Once you install DVC, you'll be able to start using it (in its local setup) immediately.
However, remote storage should be set up (see
dvc remote) if you need to share
data or models outside of the context of a single project, for example with
other collaborators or even with yourself, in a different computing environment.
It's similar to the way you would use GitHub or any other Git server to store
and share your code.
For simplicity, let's setup a local remote:
$ dvc remote add -d myremote /tmp/dvc-storage $ git commit .dvc/config -m "Configure local remote"
We only use a local remote in this section for simplicity's sake as you learn to use DVC. For most use cases, other "more remote" types of remotes will be required.
Adding a remote should be specified by both its type (protocol) and its path. DVC currently supports these types of remotes:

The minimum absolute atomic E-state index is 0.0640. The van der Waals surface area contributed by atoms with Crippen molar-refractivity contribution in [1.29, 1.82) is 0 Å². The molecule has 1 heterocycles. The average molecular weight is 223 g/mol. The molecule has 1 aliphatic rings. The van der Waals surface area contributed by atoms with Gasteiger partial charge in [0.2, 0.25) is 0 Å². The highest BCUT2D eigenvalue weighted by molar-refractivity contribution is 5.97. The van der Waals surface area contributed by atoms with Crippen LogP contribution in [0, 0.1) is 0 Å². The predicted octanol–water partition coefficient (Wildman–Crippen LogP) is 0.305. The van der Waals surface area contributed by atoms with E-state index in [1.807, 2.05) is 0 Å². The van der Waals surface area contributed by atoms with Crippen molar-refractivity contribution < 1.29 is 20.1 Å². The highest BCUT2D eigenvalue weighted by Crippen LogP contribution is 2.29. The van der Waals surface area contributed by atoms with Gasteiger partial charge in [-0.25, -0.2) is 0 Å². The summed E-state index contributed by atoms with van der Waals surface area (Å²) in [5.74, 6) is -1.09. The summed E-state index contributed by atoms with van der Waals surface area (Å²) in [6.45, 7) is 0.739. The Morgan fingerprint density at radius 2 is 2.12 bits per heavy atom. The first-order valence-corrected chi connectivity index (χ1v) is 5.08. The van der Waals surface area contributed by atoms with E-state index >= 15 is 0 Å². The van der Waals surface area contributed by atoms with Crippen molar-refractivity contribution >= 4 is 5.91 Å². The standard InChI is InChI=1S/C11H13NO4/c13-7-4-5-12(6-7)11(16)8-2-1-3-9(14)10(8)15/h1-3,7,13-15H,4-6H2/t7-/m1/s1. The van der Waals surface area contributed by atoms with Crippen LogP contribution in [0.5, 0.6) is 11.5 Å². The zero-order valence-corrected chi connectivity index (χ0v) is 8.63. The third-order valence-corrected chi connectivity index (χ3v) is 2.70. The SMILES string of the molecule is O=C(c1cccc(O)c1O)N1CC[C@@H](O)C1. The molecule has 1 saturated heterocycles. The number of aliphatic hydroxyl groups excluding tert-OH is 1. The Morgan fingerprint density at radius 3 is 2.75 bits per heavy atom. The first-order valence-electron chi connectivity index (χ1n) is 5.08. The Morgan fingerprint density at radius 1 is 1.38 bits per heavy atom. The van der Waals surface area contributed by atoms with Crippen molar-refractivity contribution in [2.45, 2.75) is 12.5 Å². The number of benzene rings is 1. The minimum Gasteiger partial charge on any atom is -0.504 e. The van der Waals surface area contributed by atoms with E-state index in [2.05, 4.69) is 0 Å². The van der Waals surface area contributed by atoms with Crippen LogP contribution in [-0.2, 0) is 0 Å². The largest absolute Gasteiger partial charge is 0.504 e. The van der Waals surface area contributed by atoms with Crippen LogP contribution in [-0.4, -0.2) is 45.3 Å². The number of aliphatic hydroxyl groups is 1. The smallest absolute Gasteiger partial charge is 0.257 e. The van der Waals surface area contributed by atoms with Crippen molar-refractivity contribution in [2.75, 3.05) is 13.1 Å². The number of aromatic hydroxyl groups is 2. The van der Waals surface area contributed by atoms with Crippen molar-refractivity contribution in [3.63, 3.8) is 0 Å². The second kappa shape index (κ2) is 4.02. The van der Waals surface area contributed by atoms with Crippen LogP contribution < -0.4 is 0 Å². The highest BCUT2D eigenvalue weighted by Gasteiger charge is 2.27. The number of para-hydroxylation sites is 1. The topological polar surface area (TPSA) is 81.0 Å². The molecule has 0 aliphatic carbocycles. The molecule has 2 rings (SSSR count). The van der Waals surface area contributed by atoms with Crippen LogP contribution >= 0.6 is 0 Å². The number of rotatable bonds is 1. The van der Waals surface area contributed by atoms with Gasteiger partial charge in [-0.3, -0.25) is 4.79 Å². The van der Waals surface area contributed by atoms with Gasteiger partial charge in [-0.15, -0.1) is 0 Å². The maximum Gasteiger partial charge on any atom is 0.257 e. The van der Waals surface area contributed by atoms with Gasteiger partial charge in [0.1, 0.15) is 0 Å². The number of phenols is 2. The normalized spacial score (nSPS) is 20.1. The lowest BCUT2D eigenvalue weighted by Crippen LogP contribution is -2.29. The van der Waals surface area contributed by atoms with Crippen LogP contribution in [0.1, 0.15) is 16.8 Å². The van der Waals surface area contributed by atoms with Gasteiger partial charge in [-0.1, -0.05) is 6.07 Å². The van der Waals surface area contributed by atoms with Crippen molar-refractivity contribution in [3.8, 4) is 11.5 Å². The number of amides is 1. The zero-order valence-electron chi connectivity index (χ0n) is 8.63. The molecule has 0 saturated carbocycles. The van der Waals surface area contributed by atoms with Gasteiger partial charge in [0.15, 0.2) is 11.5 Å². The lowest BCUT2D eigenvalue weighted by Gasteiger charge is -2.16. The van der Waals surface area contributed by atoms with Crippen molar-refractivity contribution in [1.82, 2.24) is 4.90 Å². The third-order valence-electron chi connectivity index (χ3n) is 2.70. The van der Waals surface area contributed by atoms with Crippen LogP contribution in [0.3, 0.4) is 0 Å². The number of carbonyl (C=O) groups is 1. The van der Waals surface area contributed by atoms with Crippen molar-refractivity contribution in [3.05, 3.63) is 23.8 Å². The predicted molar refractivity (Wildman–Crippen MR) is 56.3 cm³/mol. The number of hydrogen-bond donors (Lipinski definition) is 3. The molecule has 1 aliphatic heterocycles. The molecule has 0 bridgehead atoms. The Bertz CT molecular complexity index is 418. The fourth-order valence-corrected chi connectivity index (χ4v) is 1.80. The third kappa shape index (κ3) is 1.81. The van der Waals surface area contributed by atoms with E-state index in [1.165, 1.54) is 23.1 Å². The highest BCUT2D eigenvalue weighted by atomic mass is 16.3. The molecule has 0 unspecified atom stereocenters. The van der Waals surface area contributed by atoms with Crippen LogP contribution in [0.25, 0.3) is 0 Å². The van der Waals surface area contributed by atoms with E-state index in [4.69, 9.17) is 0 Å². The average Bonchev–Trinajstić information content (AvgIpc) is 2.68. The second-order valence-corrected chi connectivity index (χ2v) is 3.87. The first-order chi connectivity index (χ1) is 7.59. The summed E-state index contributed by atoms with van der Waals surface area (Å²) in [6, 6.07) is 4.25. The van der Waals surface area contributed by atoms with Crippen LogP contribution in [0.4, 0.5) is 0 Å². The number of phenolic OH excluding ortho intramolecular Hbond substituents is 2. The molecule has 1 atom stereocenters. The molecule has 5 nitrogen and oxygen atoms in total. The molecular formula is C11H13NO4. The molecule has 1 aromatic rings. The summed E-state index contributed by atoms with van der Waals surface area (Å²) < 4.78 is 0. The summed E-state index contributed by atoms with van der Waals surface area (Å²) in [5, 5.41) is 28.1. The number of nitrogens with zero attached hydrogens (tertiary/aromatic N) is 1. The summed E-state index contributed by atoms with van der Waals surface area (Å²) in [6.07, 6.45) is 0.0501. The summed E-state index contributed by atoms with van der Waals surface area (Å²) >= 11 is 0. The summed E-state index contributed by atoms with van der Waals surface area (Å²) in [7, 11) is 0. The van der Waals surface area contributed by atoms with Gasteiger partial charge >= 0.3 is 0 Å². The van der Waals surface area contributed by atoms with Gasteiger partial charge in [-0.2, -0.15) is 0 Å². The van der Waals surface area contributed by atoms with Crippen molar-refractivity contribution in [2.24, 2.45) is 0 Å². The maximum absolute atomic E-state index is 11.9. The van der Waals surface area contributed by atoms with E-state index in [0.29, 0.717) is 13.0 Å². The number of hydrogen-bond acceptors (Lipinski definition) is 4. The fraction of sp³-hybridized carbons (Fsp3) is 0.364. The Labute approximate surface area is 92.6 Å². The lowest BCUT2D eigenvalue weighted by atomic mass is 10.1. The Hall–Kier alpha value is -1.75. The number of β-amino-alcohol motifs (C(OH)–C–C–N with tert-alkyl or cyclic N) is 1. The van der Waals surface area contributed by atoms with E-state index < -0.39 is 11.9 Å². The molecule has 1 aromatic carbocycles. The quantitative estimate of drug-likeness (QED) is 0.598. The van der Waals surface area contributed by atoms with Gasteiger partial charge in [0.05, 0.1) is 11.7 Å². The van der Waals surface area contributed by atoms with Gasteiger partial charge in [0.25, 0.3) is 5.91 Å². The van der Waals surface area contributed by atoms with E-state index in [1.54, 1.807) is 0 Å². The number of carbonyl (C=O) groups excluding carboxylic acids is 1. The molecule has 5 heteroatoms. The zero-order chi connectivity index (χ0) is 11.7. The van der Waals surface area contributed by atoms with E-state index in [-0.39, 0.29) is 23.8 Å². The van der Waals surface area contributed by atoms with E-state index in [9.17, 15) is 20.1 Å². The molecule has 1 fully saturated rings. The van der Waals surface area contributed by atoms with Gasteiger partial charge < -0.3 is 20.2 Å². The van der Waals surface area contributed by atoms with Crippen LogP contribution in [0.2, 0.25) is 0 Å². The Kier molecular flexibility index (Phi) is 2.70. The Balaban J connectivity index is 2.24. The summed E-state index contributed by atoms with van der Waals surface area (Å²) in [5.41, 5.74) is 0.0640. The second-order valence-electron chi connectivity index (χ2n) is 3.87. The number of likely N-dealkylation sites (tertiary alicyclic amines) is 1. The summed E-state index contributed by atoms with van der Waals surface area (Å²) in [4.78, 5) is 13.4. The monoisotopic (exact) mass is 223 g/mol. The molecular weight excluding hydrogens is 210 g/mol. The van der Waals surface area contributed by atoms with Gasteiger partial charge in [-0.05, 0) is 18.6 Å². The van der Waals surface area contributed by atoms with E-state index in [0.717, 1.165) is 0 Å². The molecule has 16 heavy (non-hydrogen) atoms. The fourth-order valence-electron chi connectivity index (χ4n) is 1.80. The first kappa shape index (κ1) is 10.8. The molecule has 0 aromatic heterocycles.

s3: Amazon Simple Storage Service
azure: Microsoft Azure Blob Storage
gdrive: Google Drive
gs: Google Cloud Storage
ssh: Secure Shell (requires SFTP)
hdfs: Hadoop Distributed File System
http: HTTP and HTTPS protocols
local: Directory in the local file system
If you installed DVC via
pipand plan to use cloud services as remote storage, you might need to install these optional dependencies:
[ssh]. Alternatively, use
[all]to include them all. The command should look like this:
pip install "dvc[s3]". (This example installs
boto3library along with DVC to support S3 storage.)
For example, to setup an S3 remote we would use something like this (make sure
$ dvc remote add -d s3remote s3://mybucket/myproject
This command is only shown for informational purposes. No need to actually run it in order to continue with the Get Started.
You can see that DVC doesn't require installing any databases, servers, or warehouses. It can use bare S3 or SSH to store data, intermediate results, and models.